Tuesday, April 27, 2010

Cineplex catch-up

I haven't been out to the movie theater much lately, and realized the backlog of things I actually wanted to see was starting to pile up, so this weekend I headed out to the Cineplex three times to catch up. Here's what I saw and what I thought:

KICK-ASS
Sometimes disturbing, sometimes exhilarating, and usually leaving me a bit disturbed for being so exhilarated. It's not exactly deep or sharp social commentary, but it's a pretty fun, dumb action vehicle. The movie trots along for the first act and is enjoyable enough, and then Hit-Girl (the little girl being trained by her father to be a vigilante) shows up and swearing and slaughtering and the movie just keeps going crazy from there.

Nicolas Cage was even pretty fun in this, doing something of an Adam West impersonation whenever he was in his superhero costume. I was talking to my friend Ryan about Cage last night, and we both agreed that, however outlandish his personality and however many bad movies he makes, it's impossible to dislike Cage too much if the first time you encountered him was in Raising Arizona. The residual goodwill from that just never quite wears out.


HOW TO TRAIN YOUR DRAGON
Finally, a delightful and heartwarming animated feature from Dreamworks. I'm a big fan of animation, but have never really been won over by Dreamworks, despite their ambitious and ample output. The first Shrek movie was fun enough (though it's a crime against humanity that it won the Oscar over Monsters, Inc), and I haven't really embraced anything else since. "Kung Fu Panda" took a step toward being about something more than laffs, but didn't entirely work for me. "Monsters Vs. Aliens" looked fun, but was a big dud.

"How To Tame Your Dragon" was something else entirely. It's still a comedy, it's still got plenty of gags, but this time they don't seem to be the very point of the whole endeavor. For the first time in the company's history, the jokes take a back seat to things like character and story. Relationships are more important than gags, and as a consequence, the gags land all the better. "Panda" had brief moments of beauty, but "Dragon" really takes care to fill the screen with gorgeous imagery. It even slows down at times and asks you to take things in. It's a really refreshing change for the studio, and I hope we see more of the same from them.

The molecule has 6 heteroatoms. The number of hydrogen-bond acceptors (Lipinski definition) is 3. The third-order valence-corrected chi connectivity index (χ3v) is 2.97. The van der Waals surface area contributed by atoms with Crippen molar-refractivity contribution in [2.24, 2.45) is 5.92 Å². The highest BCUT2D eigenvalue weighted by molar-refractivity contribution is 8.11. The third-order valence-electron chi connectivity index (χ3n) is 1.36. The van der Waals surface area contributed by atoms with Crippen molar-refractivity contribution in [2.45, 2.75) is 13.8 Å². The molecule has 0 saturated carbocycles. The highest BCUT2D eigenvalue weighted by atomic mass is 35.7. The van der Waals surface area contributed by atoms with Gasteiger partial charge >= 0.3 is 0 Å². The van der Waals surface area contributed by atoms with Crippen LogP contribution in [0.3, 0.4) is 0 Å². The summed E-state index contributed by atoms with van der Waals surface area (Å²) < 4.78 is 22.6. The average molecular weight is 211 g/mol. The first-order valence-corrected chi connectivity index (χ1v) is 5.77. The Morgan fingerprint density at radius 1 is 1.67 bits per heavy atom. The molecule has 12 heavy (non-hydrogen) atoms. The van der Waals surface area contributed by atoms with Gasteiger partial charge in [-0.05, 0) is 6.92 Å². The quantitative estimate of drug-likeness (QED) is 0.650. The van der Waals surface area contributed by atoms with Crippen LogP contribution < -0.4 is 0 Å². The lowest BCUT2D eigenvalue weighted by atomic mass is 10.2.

It's not up to the standards of Pixar's very best output, but it is as good as their lesser outings. And from me (a devoted Pixar fan), that's a big step forward.


OCEANS
The second annual documentary from Disneynature is a mess - a nature documentary with attention deficit disorder. It's constantly jumping from subject to subject without providing context or narrative. Granted, the Earth's oceans is a broad subject to be covering, but last year's "Earth" was even broader but managed to be a lot more engaging and informative.

The movie tries to make an argument for itself that it's more about presenting the beauty of the oceans than boring with facts and figures, but the imagery falls way short of similar ocean documentaries (I was in awe of "Deep Sea" a few years ago) and manages to be really boring to boot.

This movie was made by two guys named Jacuqes, proving once again that guys names Jacques really love the ocean. And documentaries. And documentaries about the ocean.

Tuesday, April 20, 2010

Lost portraits - Sawyer and Sayid


Lost portrait series #11 - James Ford aka "Sawyer" aka "La Fleur" aka "that jerk who is always snarling at people to seem like he's mean when really underneath he's a nice guy after all but then again what kind of nice guy wants everyone to think he's a jerk? Sounds kind of actually jerky to me."


Lost portrait series #12 - Sayid Jarrah. The man who totally hates torturing people but, gosh darn it, just keeps winding up in these situations! What's a fella to do? Fish gotta swim, birds gotta fly, Sayid's got to torture. Or kill. It's what he's good at. Also: yearning.

Tuesday, April 13, 2010

Lost Portraits - Juliet and Desmond


Lost portrait series #9 - Juliet Burke. The "Other" woman - ha ha: jokes! Brought to the island to assist with research in pregnancy, wound up acting as midwife to a new reality. Also given the supernatural power to have the world's most dramatically arched eyebrows.


Lost portrait series #10 - Desmond Hume. Remember way back in the first season when the audience's most heated speculation shifted from "what is the monster?" (remember everyone thought it was dinosaurs?) to "what's in the hatch"? Raise your hand if your theory was a sweaty Scotsman listening to Mama Cass records. Nobody? The island's Odysseus, always sidetracked by mission to mission while all he wants to do is return home to his Penny. Good luck, brotha.

Tuesday, April 6, 2010

Lost portraits: Charlie, Hurley, Miles, and Eko

Whoops. Forgot to post two of these here last week, so here's four to make up for it!


Lost Portrait series #5 - Charlie Pace, for whom salvation and temptation were often delivered in the same package. Sometime jolly sidekick, sometime wolf in sheep's clothing, sometime superstar, sometime nobody, and inventor of invisible peanut butter.


Lost Portrait series #6 - It's Hurley, dude.


Lost portrait series #7 - Miles Straume. You have to love a guy who, upon realizing he's been given an astonishing gift (the ability to communicate with the dead) - a talent that questions the nature of reality as we know it and presents a myriad of untold possibilities for discovery - thinks to himself, "now THIS I can profit from!"


Lost portrait series #8 - Mr. Eko. Fake priest, real preacher. He spoke softly and carried a big stick (that also spoke softly, metaphorically). Looked into the eye of the island and went to his smokey death too soon.